Concerning Lazyload feature pluginFeature Plugin A plugin that was created with the intention of eventually being proposed for inclusion in WordPress Core. See Features as Plugins., @xkon added that testers will need posts with a lot of images and a big viewport height to see lazy loading effects. @azaozz added that the browser will still load the first 2KB of images that are going to be lazy-loaded, so looking in the console may not be an indication of exactly how it works.

@audrasjb reminded that Plugins and Themes Automatic Updates tickets (#48850 and #49199) need code review and testing:

  • Testing on multisites installations on the plugins ticket (themes autoupdate on multisites is still a work in progress – help welcome!)
  • Review from the security team (@whyisjake is going to take a look)
  • Review from very experimented coreCore Core is the set of software required to run WordPress. The Core Development Team builds WordPress. devs to check for eventual consistency issues between Core and new functions/filters/constants
  • Potential Unit Tests patches
  • Wider testing from every contributors

Open floor

@kjellr asked for attention to the new bi-weekly Block-based Themes Meeting. This meeting is dedicated to exploring and defining blockBlock Block is the abstract term used to describe units of markup that, composed together, form the content or layout of a webpage using the WordPress editor. The idea combines concepts of what in the past may have achieved with shortcodes, custom HTML, and embed discovery into a single consistent API and user experience.-based themes. It’s an opportunity for folks across teams to discuss and define the future of themes as they relate to GutenbergGutenberg The Gutenberg project is the new Editor Interface for WordPress. The editor improves the process and experience of creating new content, making writing rich content much simpler. It uses ‘blocks’ to add richness rather than shortcodes, custom HTML etc.’s full-site editing work.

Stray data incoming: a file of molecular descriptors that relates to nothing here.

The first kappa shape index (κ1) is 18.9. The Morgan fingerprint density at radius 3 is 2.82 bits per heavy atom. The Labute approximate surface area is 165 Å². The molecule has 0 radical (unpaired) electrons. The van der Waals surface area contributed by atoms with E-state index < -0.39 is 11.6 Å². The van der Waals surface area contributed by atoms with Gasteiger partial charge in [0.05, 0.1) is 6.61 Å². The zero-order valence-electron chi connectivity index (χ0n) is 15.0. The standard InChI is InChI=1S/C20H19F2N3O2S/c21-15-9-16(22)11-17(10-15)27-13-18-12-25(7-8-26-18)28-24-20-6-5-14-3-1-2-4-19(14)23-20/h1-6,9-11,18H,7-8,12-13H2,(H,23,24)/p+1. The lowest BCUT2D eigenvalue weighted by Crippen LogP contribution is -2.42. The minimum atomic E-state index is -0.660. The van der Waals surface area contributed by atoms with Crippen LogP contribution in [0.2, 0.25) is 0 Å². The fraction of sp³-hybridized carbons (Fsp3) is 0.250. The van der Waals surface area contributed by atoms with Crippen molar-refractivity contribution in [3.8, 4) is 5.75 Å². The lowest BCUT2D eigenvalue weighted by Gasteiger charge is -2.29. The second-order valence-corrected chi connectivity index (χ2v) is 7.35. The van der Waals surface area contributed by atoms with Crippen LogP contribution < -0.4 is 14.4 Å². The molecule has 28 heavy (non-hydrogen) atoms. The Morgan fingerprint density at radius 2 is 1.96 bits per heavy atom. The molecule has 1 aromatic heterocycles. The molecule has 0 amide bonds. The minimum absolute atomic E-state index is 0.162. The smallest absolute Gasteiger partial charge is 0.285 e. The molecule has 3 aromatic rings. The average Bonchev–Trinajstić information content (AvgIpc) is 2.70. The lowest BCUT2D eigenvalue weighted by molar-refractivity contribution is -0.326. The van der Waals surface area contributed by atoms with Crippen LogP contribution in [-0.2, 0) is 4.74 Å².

@isabel_brison left a comment in the agenda post to encourage core contributorsCore Contributors Core contributors are those who have worked on a release of WordPress, by creating the functions or finding and patching bugs. These contributions are done through Trac. to start a discussion about “CSSCSS Cascading Style Sheets.-in-JSJS JavaScript, a web scripting language typically executed in the browser. Often used for advanced user interfaces and behaviors.”, which is going to be investigated by the Gutenberg team. Links to the related Pull requests are listed in the comment and it’s worth a read for those interested to weight in it during further discussions.

@audrasjb talked about a new contributor (@valentinbora) who took notes of all the answers he got from the last New Contributors meeting’s facilitator and few core devs who regularly attend this meeting. He kindly provided his notes and they were put together into a FAQ for new contributors handbook page proposal. The idea would be to add new questions after each new contributor’s meetings, and refer to this handbook page when people ask for things that are already well explained in the FAQ. @marybaum proposed to do a copy review before publishing.

#5-4, #dev-chat